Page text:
- Hand Cultivated – We source our Cordyceps from mushroom growers in the USA and it’s lovingly extracted at our farm in Gippsland, Victoria.
- Dual Extraction – Our Cordyceps mushroom is extracted using both alcohol and water, ensuring maximum bioavailability. Click here to read more about our unique extraction method.
- Infused With Native Botanicals – We combine our Cordyceps with Australian herbs and fruits for a unique and earthy flavour.
One of the world’s most fascinating medicinal mushrooms, Cordyceps (Cordyceps Militaris) is used to enhance energy, stamina, recovery and libido.
Incredibly, Cordyceps is a type of parasitic fungi that traditionally grows on the larvae of insects. It overtakes the host’s body, giving it the fierce title of “killer fungus”. In recent years mushroom growers have cleverly discovered how to hand cultivate Cordyceps ( without the use of insects - phew ).
The Cordyceps mushroom has been used for centuries in traditional Chinese medicine. Today, it’s celebrated for it’s potential to increase oxygen intake, ATP, metabolism, VO2 max and kidney function. Cordyceps is popular amongst athletes to boost endurance and aid recovery.
Our Cordyceps mushroom is hand cultivated in the USA. When it arrives at our farm in Gippsland, we blend it with a range of native botanicals, including Davidson Plum, Quandong, Strawberry Gum, Lemon Myrtle and Mountain Pepperberry. These are rich in vitamins and antioxidants and enhance the positive effects of Cordyceps.
*These statements have not been evaluated by the TGA. This product is not intended to diagnose, treat, cure or prevent any disease
Water, Alcohol (30%), Cordyceps, Davidson Plum, Quandong, Strawberry Gum, Lemon Myrtle and Mountain Pepperberry.
60ml Bottle (30 servings)
120ml Bottle (60 servings)
How To Use
Enjoy 2ml per day or 1ml twice a day. You can add Cordyceps mushroom to your coffee, tea, smoothie or main meal. It’s best to consult your doctor before using Cordyceps in your diet.
What is dual extraction?
When Cordyceps is consumed in its original form, the medicinal compounds are difficult for the body to digest. Dual extraction uses both alcohol and hot water to draw out the medicinal compounds - this enhances its effect on your body as it becomes more bioavailable.
Are there any side effects of Cordyceps Extract?
Cordyceps is considered to be a safe, well tolerated mushroom. Due to the limited research in humans – the long-term effects aren’t fully understood. Those with mushroom allergies should steer clear of our products.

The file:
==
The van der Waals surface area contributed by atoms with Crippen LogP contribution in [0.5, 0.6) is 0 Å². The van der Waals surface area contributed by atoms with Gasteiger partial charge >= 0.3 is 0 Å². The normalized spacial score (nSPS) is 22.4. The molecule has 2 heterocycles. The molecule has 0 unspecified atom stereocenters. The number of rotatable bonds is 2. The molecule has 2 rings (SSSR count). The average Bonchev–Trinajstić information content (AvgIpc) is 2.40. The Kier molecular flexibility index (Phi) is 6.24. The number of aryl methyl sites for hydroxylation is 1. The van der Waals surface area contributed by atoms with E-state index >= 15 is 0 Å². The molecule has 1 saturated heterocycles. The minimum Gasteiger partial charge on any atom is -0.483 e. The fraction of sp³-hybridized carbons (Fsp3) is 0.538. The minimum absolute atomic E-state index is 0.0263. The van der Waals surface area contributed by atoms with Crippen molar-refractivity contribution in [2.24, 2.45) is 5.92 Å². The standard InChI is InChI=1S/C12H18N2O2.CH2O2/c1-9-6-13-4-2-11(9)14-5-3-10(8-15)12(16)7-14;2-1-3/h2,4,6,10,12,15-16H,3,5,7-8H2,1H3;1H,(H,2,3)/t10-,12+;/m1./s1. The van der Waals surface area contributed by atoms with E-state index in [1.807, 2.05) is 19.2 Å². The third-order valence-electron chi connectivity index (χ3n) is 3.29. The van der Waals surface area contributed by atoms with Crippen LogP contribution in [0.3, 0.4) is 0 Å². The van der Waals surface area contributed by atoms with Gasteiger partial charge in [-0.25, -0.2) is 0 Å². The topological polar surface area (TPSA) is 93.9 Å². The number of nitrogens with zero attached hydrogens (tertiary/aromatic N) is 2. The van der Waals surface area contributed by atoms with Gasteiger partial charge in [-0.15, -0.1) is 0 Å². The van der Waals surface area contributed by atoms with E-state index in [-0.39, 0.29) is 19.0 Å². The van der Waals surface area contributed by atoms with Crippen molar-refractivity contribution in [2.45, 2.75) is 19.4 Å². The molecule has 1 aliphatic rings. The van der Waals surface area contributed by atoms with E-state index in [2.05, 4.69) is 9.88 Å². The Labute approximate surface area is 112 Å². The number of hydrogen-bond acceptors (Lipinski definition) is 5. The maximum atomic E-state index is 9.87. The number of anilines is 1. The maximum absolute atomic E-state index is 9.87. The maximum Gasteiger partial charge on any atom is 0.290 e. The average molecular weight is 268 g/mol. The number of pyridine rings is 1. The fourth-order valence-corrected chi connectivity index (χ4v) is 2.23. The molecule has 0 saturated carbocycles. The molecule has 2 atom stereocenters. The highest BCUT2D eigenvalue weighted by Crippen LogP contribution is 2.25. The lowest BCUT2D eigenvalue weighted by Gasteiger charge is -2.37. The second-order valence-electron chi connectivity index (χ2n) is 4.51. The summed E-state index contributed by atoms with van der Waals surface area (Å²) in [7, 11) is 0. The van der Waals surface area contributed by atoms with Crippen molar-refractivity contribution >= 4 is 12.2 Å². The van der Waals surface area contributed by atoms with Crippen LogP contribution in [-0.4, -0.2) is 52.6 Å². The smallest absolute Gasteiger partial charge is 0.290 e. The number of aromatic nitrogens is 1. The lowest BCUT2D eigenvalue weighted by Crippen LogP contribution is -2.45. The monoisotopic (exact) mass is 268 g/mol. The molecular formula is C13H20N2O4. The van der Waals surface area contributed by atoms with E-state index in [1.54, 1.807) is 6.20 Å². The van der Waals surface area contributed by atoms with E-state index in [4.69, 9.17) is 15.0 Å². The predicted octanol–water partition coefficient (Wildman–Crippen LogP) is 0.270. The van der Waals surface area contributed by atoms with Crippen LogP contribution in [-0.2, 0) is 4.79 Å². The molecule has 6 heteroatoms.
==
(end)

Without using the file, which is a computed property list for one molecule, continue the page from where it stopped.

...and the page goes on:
Can children, pregnant women and nursing mothers use Cordyceps Extract?
As mushroom farmers, this is not our area of expertise. Due to the lack of research in this area, we recommend children, pregnant women and nursing mothers avoid our products or consult their doctor before incorporating Cordyceps products into their diet.
Is there any research on the health benefits of Cordyceps mushrooms?
While research is still in it’s infancy, there have been some promising studies on animals and humans. These studies are mostly done on two strains: Cordyceps Militaris and Cordyceps Sinensis. Take a look:
Hirsch, K. R., Smith-Ryan, A. E., Roelofs, E. J., Trexler, E. T., & Mock, M. G. (2017). Cordyceps militaris improves tolerance to high-intensity exercise after acute and chronic supplementation. Journal of dietary supplements, 14(1), 42-53.
Kumar, R., Negi, P. S., Singh, B., Ilavazhagan, G., Bhargava, K., & Sethy, N. K. (2011). Cordyceps sinensis promotes exercise endurance capacity of rats by activating skeletal muscle metabolic regulators. Journal of Ethnopharmacology, 136(1), 260-266.
Chen, S., Li, Z., Krochmal, R., Abrazado, M., Kim, W., & Cooper, C. B. (2010). Effect of Cs-4®(Cordyceps sinensis) on exercise performance in healthy older subjects: A double-blind, placebo-controlled trial. The Journal of Alternative and Complementary Medicine, 16(5), 585-590.
Chang, Y., Jeng, K. C., Huang, K. F., Lee, Y. C., Hou, C. W., Chen, K. H., ... & Chen, Y. S. (2008). Effect of Cordyceps militaris supplementation on sperm production, sperm motility and hormones in Sprague-Dawley rats. The American journal of Chinese medicine, 36(05), 849-859.